• Only very few biobanks include molecular profiles other than genetic data available.
• Industry has a growing interest to involve molecular profiles in any R&D processes. In this regard, biobanks offer a possibility for industry-sponsored research models.
• Any of the following molecular profiles are of great interest: 1) whole genome sequencing data (WGS); 2) whole exome sequencing data (WES); 3) genotyping array-based genetic data; 4) transcriptomes e.g. gene expression; 5) proteomes; 6) metabolomes; 7) methylomes; 8) metagenomes e.g. microbiomes from human sample; and 9) lipidomes, among many others.
Source and depth of phenotype data
Most biobanks are cross-sectional, and all phenotype information available was collected during the recruitment process either through questionnaires, or objective measurements and experiments. In such settings most of the lifestyle and disease data are self-reported and thus less valuable for R&D.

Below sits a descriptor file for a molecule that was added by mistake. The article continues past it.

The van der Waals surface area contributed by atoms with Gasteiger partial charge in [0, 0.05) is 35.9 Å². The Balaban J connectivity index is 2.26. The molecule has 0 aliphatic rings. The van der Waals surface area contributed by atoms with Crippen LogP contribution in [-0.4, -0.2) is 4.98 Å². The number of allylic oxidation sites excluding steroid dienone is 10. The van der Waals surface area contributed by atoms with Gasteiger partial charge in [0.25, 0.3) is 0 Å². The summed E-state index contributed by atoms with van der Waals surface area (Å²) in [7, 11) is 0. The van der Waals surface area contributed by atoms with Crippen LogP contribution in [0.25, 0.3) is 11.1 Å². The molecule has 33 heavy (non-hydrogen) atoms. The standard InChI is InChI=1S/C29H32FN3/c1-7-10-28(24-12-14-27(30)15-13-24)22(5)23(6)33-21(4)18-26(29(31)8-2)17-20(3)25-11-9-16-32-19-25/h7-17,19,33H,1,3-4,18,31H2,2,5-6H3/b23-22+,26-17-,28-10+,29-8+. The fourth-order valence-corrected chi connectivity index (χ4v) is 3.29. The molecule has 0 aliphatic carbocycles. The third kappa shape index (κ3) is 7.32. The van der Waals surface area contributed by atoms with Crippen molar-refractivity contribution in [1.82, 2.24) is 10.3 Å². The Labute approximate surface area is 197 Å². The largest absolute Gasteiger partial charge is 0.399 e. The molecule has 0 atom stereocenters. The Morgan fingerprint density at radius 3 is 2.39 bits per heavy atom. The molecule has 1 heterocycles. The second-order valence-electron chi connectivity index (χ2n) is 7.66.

• Biobanks which regularly perform physical evaluation visits to recruitment centers or can retrieve lifestyle and health status updates from electronic databases offer a more comprehensive overview of participants’ life trajectories, which enables insights into more sophisticated phenomenon or behavioral patterns. Another option to gather longitudinal data is to send questionnaires regularly to participants. This approach however has several limitations including a low response rate, and incompleteness e.g. participants answer the questions selectively. At the same time, if the participant pool is large, such as 23&Me (https://www.23andme.com/en-int/) with more than 8 million clients, electronic surveys is the only feasible model, and even a very low response rate (around 1%) will provide close to 100,000 unique observations.